In his fourteenth book The News: A User’s Manual, Swiss writer and philosopher Alain de Botton uses several vivid examples to show how news affects human mentality. One of his main critiques of modern news is that it fails to establish a strong enough connection between the reader/viewer and the people the news is about.
The above headline is a recent random one I took from the New York Times. It is terribly scary news, but reading over this headline, and even reading the full article, does not come close to conveying the absolute terror the people in Palmyra must be feeling right now. I highly doubt this article makes people reading it care as much as this piece of news warrants.
Making people care
De Botton believes more compelling, personal stories and images are required to make people care about the fate of others far away. What you want is to make people feel part of the news story, to really bring them in by transporting them to the actual scene, because walking in someone else’s shoes, even for a brief moment, can help you understand their situation so much better.
Understanding leads to empathy, and empathy leads to action.
So what medium allows you to transport yourself to any location and actually feel and believe you are there? Yup, you are reading this on a virtual reality blog, so indeed we are talking about just that!
Immersive Journalism is rebuilding news events in a virtual world, so you can actually go in and experience the scene from a first-person view. While this is an interesting way to approach how people consume news, it is extremely time-consuming and therefore highly impractical to recreate such scenes. Even Immersive Journalism’s founder Nonny de la Peña believes that as VR technology progresses, news events will eventually be filmed with 3D 360 degrees cameras.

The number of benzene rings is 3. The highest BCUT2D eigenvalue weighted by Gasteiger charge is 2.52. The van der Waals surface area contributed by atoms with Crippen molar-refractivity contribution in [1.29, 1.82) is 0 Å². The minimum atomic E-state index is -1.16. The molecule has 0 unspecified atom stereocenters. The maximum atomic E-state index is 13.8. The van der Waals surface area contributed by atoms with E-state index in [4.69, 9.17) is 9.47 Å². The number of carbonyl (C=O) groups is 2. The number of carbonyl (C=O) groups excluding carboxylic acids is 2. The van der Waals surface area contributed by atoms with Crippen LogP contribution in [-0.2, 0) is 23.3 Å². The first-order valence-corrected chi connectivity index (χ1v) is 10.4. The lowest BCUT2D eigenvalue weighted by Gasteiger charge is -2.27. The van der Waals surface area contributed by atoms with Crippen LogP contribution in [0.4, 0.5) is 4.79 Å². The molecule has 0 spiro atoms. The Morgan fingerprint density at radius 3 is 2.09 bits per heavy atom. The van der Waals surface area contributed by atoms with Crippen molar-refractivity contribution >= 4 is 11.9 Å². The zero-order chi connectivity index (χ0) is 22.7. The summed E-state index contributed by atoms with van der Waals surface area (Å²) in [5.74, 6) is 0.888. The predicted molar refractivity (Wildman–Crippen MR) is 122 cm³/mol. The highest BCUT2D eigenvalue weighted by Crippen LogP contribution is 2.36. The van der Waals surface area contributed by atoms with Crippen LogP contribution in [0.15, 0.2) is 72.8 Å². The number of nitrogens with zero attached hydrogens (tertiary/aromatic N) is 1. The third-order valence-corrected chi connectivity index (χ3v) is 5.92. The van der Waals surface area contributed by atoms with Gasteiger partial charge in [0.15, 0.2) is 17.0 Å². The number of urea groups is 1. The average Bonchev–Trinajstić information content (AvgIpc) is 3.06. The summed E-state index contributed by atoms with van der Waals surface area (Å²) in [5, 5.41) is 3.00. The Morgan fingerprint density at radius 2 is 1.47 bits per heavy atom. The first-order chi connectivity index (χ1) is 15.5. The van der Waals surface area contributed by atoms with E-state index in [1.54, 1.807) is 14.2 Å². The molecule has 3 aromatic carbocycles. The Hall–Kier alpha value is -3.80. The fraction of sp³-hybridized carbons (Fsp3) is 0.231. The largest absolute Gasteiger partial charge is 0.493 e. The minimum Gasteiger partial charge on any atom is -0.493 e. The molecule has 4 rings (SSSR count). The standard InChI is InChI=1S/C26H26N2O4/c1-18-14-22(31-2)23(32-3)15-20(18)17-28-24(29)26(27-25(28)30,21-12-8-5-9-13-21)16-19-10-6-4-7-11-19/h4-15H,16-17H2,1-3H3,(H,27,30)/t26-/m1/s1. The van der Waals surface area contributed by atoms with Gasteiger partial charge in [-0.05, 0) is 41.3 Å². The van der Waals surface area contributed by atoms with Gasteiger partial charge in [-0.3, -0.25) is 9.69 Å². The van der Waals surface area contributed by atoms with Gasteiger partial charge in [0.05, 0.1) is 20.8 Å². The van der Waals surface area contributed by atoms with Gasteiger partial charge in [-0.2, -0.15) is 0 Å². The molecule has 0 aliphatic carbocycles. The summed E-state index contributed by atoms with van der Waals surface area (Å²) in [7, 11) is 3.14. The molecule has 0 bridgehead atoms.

And filming news events in this way is exactly what video director Chris Milk has done in his powerful Clouds over Sidra film about a 12-year old Syrian refugee. In his recent TED talk, Milk calls virtual reality cameras “the ultimate empathy machines.” In his words, VR can “connect humans to other humans in a profound way” that the world has never seen before in any other type of media.
The beauty of VR is that you can “show it to people who do not usually sit in a tent in a refugee camp in Jordan.”, but who are in the position to change the lives of the people in the film.
Besides the ability to give viewers the idea of being present in a different location, VR video is a highly democratic medium, because it’s no longer possible to steer the news by framing a shot. For example, just by looking at the picture above you might think: “Oh those Palestinians are at it again with their stone throwing..” But if you look at the full picture below you might understand why: because a massive bulldozer is demolishing their house!
The 360 degrees view that VR offers is something that film makers and journalists alike still have to learn to work with and fully exploit. There are no best practices yet, we all still have to figure that out together. A frame is merely a window into another world, but 3D 360 video allows you to actually enter that other world and feel part of it like you never would by looking at a flat screen.
So let’s use the power of this emerging technology to our advantage and create powerful connections with people in far away places, because a little more empathy could go a long way to making this pale blue dot we’re living on a teeny bit nicer.